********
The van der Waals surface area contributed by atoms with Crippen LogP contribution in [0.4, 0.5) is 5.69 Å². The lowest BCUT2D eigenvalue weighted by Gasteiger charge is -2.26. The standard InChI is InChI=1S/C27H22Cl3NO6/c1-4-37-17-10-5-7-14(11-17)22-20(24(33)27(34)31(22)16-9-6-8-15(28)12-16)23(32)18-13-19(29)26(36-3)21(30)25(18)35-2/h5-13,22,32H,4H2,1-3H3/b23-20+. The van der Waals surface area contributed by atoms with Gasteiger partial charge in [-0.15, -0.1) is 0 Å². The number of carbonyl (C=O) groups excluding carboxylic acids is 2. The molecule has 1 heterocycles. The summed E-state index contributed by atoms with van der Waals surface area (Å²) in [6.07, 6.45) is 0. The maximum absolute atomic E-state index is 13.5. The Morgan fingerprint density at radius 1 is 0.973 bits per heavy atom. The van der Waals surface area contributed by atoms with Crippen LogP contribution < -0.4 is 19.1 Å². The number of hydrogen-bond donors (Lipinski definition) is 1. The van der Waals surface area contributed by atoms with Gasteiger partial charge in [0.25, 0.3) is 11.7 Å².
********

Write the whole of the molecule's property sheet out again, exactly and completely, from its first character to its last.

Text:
The van der Waals surface area contributed by atoms with Crippen LogP contribution in [0.4, 0.5) is 5.69 Å². The lowest BCUT2D eigenvalue weighted by Gasteiger charge is -2.26. The standard InChI is InChI=1S/C27H22Cl3NO6/c1-4-37-17-10-5-7-14(11-17)22-20(24(33)27(34)31(22)16-9-6-8-15(28)12-16)23(32)18-13-19(29)26(36-3)21(30)25(18)35-2/h5-13,22,32H,4H2,1-3H3/b23-20+. The van der Waals surface area contributed by atoms with Gasteiger partial charge in [-0.15, -0.1) is 0 Å². The number of carbonyl (C=O) groups excluding carboxylic acids is 2. The molecule has 1 heterocycles. The summed E-state index contributed by atoms with van der Waals surface area (Å²) in [6.07, 6.45) is 0. The maximum absolute atomic E-state index is 13.5. The Morgan fingerprint density at radius 1 is 0.973 bits per heavy atom. The van der Waals surface area contributed by atoms with Crippen LogP contribution < -0.4 is 19.1 Å². The number of hydrogen-bond donors (Lipinski definition) is 1. The van der Waals surface area contributed by atoms with Gasteiger partial charge in [0.25, 0.3) is 11.7 Å².